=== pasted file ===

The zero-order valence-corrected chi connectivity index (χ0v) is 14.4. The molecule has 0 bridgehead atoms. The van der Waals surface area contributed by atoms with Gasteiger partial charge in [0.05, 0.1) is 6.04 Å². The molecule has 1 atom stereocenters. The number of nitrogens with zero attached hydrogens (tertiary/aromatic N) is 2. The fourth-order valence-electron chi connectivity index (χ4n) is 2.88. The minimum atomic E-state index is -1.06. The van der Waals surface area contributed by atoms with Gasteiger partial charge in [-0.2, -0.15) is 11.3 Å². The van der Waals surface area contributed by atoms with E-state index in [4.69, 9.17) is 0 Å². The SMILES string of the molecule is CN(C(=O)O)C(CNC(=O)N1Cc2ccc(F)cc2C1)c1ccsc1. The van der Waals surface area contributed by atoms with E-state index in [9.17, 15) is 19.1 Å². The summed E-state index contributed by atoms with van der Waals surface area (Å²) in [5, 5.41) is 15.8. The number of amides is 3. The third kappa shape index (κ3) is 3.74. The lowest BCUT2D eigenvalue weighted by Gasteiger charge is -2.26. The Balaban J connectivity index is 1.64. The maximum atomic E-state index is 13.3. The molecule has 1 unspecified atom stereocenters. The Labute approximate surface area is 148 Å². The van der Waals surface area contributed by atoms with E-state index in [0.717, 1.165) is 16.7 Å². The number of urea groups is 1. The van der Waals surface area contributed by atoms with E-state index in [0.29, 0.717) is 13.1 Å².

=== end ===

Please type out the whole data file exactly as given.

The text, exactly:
The zero-order valence-corrected chi connectivity index (χ0v) is 14.4. The molecule has 0 bridgehead atoms. The van der Waals surface area contributed by atoms with Gasteiger partial charge in [0.05, 0.1) is 6.04 Å². The molecule has 1 atom stereocenters. The number of nitrogens with zero attached hydrogens (tertiary/aromatic N) is 2. The fourth-order valence-electron chi connectivity index (χ4n) is 2.88. The minimum atomic E-state index is -1.06. The van der Waals surface area contributed by atoms with Gasteiger partial charge in [-0.2, -0.15) is 11.3 Å². The van der Waals surface area contributed by atoms with E-state index in [4.69, 9.17) is 0 Å². The SMILES string of the molecule is CN(C(=O)O)C(CNC(=O)N1Cc2ccc(F)cc2C1)c1ccsc1. The van der Waals surface area contributed by atoms with E-state index in [9.17, 15) is 19.1 Å². The summed E-state index contributed by atoms with van der Waals surface area (Å²) in [5, 5.41) is 15.8. The number of amides is 3. The third kappa shape index (κ3) is 3.74. The lowest BCUT2D eigenvalue weighted by Gasteiger charge is -2.26. The Balaban J connectivity index is 1.64. The maximum atomic E-state index is 13.3. The molecule has 1 unspecified atom stereocenters. The Labute approximate surface area is 148 Å². The van der Waals surface area contributed by atoms with E-state index in [0.717, 1.165) is 16.7 Å². The number of urea groups is 1. The van der Waals surface area contributed by atoms with E-state index in [0.29, 0.717) is 13.1 Å².